Researchers have solved a nearly 50-year-old mystery in a key catalytic reaction, which holds potential for more-efficient hydrogen-based energy systems.

Elizabeth Montalbano

September 25, 2023

3 Min Read
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Researchers have solved a long-time mystery around a hydrogen reaction that could help promote the wide-scale development of affordable clean, hydrogen-based energy. A team from Penn State discovered the reason for hydrogen spillover, which is a catalytic reaction that occurs between metal nanoparticles and a thermally stable oxide. Specifically, it occurs when hydrogen atom-like equivalents actually spill from the metal to the oxide when mixed with certain catalysts; hydrogen spillover is the term used for the hydrogen-on-oxide species.

Researchers led by Bert Chandler, professor of chemical engineering and chemistry at Penn State, have not only discovered the how and why of hydrogen spillover—something no one has done since its identification in 1964—but also managed to measure the process and create a new hydrogen-spillover system that expends less energy than previously developed systems.

Their findings arm scientists with new knowledge to develop efficient hydrogen activation and storage, a problem that has hindered the use of clean energy based on hydrogen, Chandler said.

“We are now able to explain how hydrogen spillover works, why it works, and what drives it,” he said in a post on Penn State's news site. “And, for the first time, we were able to measure it—that’s key. Once you quantify it, you can see how it changes, figure out how to control it, and figure out how to apply it to new problems.”

A New System for Hydrogen Storage

Scientists first discovered hydrogen spillover in a platinum-on-tungsten-oxide system in 1964; since then has been observed in different systems. In hydrogen-spillover systems, hydrogen gas splits into hydrogen atom equivalents—a proton and an electron, but in a slightly different arrangement than their typical layout. In this system, the protons stick to the material’s surface while the electrons enter the semiconducting oxide’s near-surface conduction band.

As it is now, conventional hydrogen storage requires significant amounts of energy to keep the hydrogen cool enough to remain a liquid. However, the Penn team has developed a gold-on-titania system that can effectively, efficiently, and reversibly break apart hydrogen molecules into hydrogen atoms at higher temperatures that require less energy.

The researchers hope to use the system to test more advanced chemistry applications, such as converting the atoms for use as clean fuel and hydrogen storage, Chandler said.

Gold catalyzes hydrogen differently than many other metals, requiring almost no thermal energy to initiate a reaction with the hydrogen, he explained. "It only activates that reaction at the interface with titanium oxide substrate," Chandler said. "That means that no hydrogen adsorbs to the gold, so we can quantify all spillover produced because it all goes to the substrate, without leaving any fizz on the gold.”

That last bit is important, he said, because most hydrogen spillover-facilitating systems are messy, as the spillovers can appear to vary their bonding strength to both the nanoparticle and the semiconductor oxide substrate. This is something Chandler dubbed "fizz adsorption," the fuzzy, sticky bonding that conceals true adsorption and masks what’s driving the spillover: thermal energy or entropy, the latter of which has been near impossible to measure in terms of balancing these systems, he said.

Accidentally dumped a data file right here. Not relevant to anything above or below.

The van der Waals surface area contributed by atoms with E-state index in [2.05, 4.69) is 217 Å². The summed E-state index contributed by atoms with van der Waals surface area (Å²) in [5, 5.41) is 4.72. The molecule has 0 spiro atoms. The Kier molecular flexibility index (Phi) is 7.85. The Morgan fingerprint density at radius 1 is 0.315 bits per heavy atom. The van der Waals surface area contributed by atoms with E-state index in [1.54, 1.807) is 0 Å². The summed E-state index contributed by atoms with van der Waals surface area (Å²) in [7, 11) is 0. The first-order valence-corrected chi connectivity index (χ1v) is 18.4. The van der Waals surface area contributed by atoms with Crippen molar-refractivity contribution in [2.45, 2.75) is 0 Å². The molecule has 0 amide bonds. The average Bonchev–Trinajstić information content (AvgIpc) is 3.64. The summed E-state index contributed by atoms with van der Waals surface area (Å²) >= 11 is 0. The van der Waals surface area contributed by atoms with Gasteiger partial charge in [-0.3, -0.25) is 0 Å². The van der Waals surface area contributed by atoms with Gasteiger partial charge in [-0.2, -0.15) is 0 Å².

Solving the Puzzle

Without the fizz, the researchers realized that the adsorption in their system was weak—which “flew in the face of what everyone knew,” Chandler said. Without thermal energy as a significant variable, the researchers determined that only entropy—or energy dispersing to substates—could be driving the atoms from the gold to the substrate.  

“We got really lucky with our choice of system, which we selected because we were already interested in how gold works as a catalyst,” Chandler said, explaining that previous researchers could measure the amount adsorbed accurately because weak adsorption on the oxide masked the amount of spillover from the metal.

Potential for Hydrogen-Based Energy

The team took six years to measure and re-measure before confirming their findings that entropy drives hydrogen spillover. He added. Researchers published a paper on their work in the journal, Nature Catalysis. The team now aims to investigate material types that could facilitate better hydrogen storage to continue progress toward clean energy development, Chandler said.

About the Author(s)

Elizabeth Montalbano

Elizabeth Montalbano has been a professional journalist covering the telecommunications, technology and business sectors since 1998. Prior to her work at Design News, she has previously written news, features and opinion articles for Phone+, CRN (now ChannelWeb), the IDG News Service, Informationweek and CNNMoney, among other publications. Born and raised in Philadelphia, she also has lived and worked in Phoenix, Arizona; San Francisco and New York City. She currently resides in Lagos, Portugal. Montalbano has a bachelor's degree in English/Communications from De Sales University and a master's degree from Arizona State University in creative writing.

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